Thousands of votes had been discarded in the counties Gore picked because of problems with the punch card machines. The media had a field day showing election workers holding up punch cards to the light trying to determine voter intent on uncounted ballots.

Just to be sure you understand what was being questioned, when a voter hits the hole on a punch card for the chosen candidate a piece of the card, called a chad, is supposed to be discharged. Sometimes these chads are not fully discharged because of either voter error or machine problems. In fact, in Miami it was discovered after the election that the punch card machines in some areas had not be cleaned for eight years and the voters had difficulty dislodging the chads.

Just the Facts

Statewide it was finally determined that approximately 180,000 votes went uncounted in Florida for several different reasons, according to a million-dollar project done by the National Opinion Research Center after the election. This study was paid for by a consortium of newspapers that included The New York Times, Washington Post, Palm Beach Post, St. Petersburg Times, Dow Jones & Co., Sentinel Co., Tribune Co., and the Associated Press.

In defending his recount request, Gore's legal team found a statement in the 1982 patent application for the Votomatic punchcard machine that backed up his claim about machine problems:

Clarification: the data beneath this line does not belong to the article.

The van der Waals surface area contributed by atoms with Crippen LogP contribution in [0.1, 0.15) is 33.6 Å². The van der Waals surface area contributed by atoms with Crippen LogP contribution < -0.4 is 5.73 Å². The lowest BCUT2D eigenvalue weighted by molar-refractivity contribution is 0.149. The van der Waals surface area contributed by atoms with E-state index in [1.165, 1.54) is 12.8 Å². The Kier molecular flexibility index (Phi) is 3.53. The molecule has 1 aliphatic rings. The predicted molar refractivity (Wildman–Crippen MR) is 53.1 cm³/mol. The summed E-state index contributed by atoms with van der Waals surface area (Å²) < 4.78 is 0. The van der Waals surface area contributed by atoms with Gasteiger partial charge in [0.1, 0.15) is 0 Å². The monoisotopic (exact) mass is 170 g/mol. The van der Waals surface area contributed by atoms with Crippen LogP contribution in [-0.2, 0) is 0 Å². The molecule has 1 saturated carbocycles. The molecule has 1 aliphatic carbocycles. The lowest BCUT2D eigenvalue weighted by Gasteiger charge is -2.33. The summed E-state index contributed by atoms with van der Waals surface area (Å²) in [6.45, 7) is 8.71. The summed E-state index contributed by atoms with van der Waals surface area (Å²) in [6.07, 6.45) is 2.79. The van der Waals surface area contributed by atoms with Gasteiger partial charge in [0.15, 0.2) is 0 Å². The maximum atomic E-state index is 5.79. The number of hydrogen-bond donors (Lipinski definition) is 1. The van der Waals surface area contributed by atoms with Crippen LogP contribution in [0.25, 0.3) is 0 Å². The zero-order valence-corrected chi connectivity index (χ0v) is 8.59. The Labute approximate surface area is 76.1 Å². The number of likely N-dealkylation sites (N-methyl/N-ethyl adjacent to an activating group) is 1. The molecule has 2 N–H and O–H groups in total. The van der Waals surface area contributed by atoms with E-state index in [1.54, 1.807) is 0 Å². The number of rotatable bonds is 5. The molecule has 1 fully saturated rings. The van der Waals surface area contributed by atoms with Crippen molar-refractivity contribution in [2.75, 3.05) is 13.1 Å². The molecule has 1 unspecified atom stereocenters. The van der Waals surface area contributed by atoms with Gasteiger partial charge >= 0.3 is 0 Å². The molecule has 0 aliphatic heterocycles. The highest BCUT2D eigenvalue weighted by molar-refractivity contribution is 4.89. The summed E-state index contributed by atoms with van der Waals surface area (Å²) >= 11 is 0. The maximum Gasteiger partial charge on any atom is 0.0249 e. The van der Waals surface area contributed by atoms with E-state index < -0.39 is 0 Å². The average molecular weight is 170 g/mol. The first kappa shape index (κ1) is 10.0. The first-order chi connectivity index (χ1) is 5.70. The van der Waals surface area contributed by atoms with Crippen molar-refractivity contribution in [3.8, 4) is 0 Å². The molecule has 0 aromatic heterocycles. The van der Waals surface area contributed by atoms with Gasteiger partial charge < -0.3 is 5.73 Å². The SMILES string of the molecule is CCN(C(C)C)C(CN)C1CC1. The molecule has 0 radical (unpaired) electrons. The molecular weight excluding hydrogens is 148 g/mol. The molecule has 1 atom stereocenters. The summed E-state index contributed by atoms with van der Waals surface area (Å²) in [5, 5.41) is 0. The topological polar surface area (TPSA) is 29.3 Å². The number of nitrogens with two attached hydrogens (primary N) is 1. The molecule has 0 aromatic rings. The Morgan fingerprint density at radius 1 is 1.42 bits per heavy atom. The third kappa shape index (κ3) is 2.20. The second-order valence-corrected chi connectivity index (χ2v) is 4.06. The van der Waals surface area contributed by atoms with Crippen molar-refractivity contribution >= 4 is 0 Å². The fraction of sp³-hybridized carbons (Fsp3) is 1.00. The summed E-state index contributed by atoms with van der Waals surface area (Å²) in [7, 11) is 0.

“If chips are permitted to accumulate … this can interfere with the punching operations, … and occasionally, it has been observed that a partially punched chip has been left hanging on the card resulting in the machine becoming so clogged with chips as to prevent a clean punching operation. Incompletely punched cards can cause serious errors to occur in data processing operations utilizing such cards.”

Nine types of errors were found in the counties that used punch card ballots as they held up the uncounted cards to the light:

  1. Some ballots that were properly punched were not counted because of machine error.
  2. Some ballots could not be punched all the way because of machine problems.
  3. Some ballots were punched all the way but the voter failed to notice that the chad was still attached on one corner.
  4. Some ballots were punched all the way but the chad was still attached on two corners.
  5. Some ballots were punched all the way but the chad was only detached at one corner.
  6. Some ballots only had a pin prick that could be seen when held up to the light, but no corner had been detached.
  7. Some ballots had only dimpled chads. In other words there was an indentation but no light could be seen when holding up the card.
  8. Some voters wrote a name on the card rather than punching through the chad, which probably indicated some problem using the punchcard machine.
  9. Some voted for two candidates, which invalidated the vote. This was more common in Palm Beach County because of the butterfly ballot.